Following a four-month investigation, Interpol announced that police in Africa had detained 10 suspects in connection with a global fraud scheme worth an estimated $800,000. The Africa Cyber Surge Operation, which took place from July to November, included 27 nations, according to the international law enforcement agency.
Interpol said that the operation was coordinated from the Interpol Command Center in Kigali, Rwanda, and was aimed at combating the facilitators of cybercrime. As a result, authorities in the area took action against 200,000 pieces of “malicious cyber infrastructure,” including botnet-connected software used to carry out large-scale phishing, spam, and online extortion schemes.
Police in Eritrea removed a darknet market selling components for cybercrime-as-a-service, while in Tanzania, they collected over $150,000 from victims in data infringement and copyright cases. Law enforcers in Cameroon stopped several bitcoin frauds, including one that cost a victim more than $12,600. Ten people were detained in connection with fraud, while an additional person, 11, was detained on suspicion of child abuse charges.
The Africa Cyber Surge Operation’s success was largely due to cooperation. Interpol collaborated with Afripol, its regional counterpart, private security companies including Trend Micro, Fortinet, Group-IB, and Kaspersky, regional ISPs and CERTs, hosting companies, and other parties like the nonprofit Shadowserver Foundation. Interpol revealed that there are CERTs in 18 participating nations, and, more importantly, authorities have now formally established agreements to codify response activity in the future.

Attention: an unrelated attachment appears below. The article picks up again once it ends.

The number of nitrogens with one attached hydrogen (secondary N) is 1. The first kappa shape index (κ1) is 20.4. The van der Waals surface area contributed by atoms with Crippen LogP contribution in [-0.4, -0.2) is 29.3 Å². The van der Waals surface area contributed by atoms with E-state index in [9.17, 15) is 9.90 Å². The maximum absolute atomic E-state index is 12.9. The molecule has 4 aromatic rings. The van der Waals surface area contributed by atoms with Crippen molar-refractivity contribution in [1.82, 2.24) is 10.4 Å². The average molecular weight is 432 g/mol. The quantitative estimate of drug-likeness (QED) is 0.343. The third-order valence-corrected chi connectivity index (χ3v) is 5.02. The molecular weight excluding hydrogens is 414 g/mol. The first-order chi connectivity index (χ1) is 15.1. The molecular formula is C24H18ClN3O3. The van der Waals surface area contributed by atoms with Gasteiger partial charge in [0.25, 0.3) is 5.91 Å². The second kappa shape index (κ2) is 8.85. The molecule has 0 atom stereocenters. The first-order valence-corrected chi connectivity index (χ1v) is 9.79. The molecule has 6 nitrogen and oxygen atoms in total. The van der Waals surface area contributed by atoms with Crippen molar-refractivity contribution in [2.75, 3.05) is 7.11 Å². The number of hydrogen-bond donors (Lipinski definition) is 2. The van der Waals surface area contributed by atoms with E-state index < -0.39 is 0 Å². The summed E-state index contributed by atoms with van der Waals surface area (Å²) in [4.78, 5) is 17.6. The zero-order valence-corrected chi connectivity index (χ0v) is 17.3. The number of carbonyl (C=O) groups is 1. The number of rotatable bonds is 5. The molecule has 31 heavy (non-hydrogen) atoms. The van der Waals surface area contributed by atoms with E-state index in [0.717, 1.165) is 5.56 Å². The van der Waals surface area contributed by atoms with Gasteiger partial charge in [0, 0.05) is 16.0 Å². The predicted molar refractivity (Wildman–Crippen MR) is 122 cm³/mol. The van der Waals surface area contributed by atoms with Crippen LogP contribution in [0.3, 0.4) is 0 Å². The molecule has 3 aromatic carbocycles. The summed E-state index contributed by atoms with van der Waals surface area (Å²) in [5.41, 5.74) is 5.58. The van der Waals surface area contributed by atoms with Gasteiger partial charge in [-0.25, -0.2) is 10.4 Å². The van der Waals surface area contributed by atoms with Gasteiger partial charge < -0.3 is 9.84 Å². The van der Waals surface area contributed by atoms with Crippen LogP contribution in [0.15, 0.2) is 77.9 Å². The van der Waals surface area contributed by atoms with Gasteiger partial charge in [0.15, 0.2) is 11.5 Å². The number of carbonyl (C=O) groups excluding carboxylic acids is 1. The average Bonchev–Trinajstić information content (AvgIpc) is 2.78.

Many nations took part in this operation for the first time. The operation was wedged between a debrief in Mauritius in November and a two-week training program in Kigali, where participants learned about cryptocurrencies and cybercrime investigations.
“The Cyber Surge activities have also led to newly introduced legislative protocols and the establishment of a series of cybercrime departments in member countries, which will further contribute to reducing the impact of cybercrime and protecting communities in the region,” explained Interpol.